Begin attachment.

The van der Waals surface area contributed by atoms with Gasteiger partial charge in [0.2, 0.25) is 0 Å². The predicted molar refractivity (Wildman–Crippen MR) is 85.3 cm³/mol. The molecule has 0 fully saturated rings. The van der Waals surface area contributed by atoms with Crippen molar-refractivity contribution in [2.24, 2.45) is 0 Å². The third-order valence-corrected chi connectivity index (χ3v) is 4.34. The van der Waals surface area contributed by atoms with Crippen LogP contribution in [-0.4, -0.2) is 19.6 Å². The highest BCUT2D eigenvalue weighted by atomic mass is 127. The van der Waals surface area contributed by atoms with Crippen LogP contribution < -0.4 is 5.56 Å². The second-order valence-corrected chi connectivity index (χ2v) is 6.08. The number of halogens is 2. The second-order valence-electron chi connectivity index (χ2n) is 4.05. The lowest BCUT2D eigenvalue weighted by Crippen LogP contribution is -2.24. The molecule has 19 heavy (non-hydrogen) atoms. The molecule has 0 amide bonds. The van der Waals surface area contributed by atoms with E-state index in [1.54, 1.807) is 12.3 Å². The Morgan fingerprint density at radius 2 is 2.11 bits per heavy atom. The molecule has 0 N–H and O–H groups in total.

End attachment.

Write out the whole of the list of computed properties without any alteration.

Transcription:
The van der Waals surface area contributed by atoms with Gasteiger partial charge in [0.2, 0.25) is 0 Å². The predicted molar refractivity (Wildman–Crippen MR) is 85.3 cm³/mol. The molecule has 0 fully saturated rings. The van der Waals surface area contributed by atoms with Crippen molar-refractivity contribution in [2.24, 2.45) is 0 Å². The third-order valence-corrected chi connectivity index (χ3v) is 4.34. The van der Waals surface area contributed by atoms with Crippen LogP contribution in [-0.4, -0.2) is 19.6 Å². The highest BCUT2D eigenvalue weighted by atomic mass is 127. The van der Waals surface area contributed by atoms with Crippen LogP contribution < -0.4 is 5.56 Å². The second-order valence-corrected chi connectivity index (χ2v) is 6.08. The number of halogens is 2. The second-order valence-electron chi connectivity index (χ2n) is 4.05. The lowest BCUT2D eigenvalue weighted by Crippen LogP contribution is -2.24. The molecule has 19 heavy (non-hydrogen) atoms. The molecule has 0 amide bonds. The van der Waals surface area contributed by atoms with E-state index in [1.54, 1.807) is 12.3 Å². The Morgan fingerprint density at radius 2 is 2.11 bits per heavy atom. The molecule has 0 N–H and O–H groups in total.